Orthodox jewish women dating
Likewise, when some of my male friends today ‘joke’ about their fears of having a female pilot or woman train driver, I don’t find their prejudiced views funny.
That’s why for the last few months, while making a programme for Radio 4, exploring whether you can be an Orthodox Jew and a feminist, I have had my eyes opened to what an unexplainable taboo this really is. They can’t really justify it either; why they don’t feel comfortable with female leadership in one sphere but not in the other.
Interestingly, many of the Orthodox Jewish women I approached to share their feelings on the matter, refused to talk publicly about it – fearing a kickback in their successful secular life – where they champion women’s rights. “It’s just not traditional to have a woman rabbi,” shrugs an intelligent Jewish female lawyer friend of mine.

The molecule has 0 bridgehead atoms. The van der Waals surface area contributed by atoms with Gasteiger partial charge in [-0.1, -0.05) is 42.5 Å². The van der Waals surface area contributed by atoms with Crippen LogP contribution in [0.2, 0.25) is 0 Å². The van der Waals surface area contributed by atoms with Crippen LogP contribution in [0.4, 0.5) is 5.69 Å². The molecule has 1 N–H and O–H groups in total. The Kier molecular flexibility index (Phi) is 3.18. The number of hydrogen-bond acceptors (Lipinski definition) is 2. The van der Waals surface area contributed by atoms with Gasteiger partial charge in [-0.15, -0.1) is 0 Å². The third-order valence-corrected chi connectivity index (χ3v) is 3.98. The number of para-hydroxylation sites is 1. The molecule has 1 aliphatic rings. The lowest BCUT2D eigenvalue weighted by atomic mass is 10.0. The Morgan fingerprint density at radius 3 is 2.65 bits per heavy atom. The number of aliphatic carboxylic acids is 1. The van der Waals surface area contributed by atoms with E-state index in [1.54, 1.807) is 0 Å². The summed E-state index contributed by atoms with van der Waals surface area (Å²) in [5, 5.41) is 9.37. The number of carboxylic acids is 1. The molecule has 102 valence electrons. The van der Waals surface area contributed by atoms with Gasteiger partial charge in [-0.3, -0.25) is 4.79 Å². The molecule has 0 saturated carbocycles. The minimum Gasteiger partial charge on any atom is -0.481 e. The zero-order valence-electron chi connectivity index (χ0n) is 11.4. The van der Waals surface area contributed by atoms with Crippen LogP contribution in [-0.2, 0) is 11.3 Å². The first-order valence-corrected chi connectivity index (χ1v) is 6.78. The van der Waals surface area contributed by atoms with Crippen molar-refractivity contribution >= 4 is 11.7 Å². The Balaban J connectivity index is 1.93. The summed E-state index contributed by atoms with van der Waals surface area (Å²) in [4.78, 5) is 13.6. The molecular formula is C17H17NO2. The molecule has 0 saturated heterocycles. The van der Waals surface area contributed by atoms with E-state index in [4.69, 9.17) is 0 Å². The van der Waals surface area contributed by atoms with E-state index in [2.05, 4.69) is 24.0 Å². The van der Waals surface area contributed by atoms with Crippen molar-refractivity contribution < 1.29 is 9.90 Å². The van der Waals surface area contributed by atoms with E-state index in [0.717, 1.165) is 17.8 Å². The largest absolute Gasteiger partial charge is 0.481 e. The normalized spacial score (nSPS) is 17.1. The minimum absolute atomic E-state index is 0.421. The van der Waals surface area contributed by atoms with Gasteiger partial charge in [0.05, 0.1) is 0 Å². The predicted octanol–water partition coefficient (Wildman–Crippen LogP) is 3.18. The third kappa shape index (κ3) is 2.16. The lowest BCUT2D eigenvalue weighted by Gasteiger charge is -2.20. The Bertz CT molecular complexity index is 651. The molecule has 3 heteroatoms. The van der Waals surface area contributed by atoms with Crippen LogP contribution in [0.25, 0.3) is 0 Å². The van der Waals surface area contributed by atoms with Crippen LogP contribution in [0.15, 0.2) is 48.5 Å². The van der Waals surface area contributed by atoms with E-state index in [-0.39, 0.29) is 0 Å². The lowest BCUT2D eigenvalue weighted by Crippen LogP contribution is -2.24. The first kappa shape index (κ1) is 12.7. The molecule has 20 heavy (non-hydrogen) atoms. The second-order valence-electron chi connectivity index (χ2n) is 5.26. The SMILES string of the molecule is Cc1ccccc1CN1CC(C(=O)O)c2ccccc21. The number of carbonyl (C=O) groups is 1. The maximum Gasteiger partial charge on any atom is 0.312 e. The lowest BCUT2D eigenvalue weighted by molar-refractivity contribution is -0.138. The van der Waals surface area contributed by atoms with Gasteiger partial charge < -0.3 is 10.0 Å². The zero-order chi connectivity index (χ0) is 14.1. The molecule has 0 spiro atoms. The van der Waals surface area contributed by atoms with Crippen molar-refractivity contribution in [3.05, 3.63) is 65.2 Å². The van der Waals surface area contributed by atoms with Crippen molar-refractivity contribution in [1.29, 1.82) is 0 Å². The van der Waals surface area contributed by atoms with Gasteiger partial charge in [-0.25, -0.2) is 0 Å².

He then put pictures of the event on Twitter under the comment: ‘Grateful to whoever put a missionary bible amongst our synagogue’s books.
Was wondering what I’d burn my Chametz [food forbidden at Passover] with.’He has since removed the images from Twitter.
I remember feeling shocked when I learned that my Jewish boyfriend, now husband, had grown up with a female rabbi.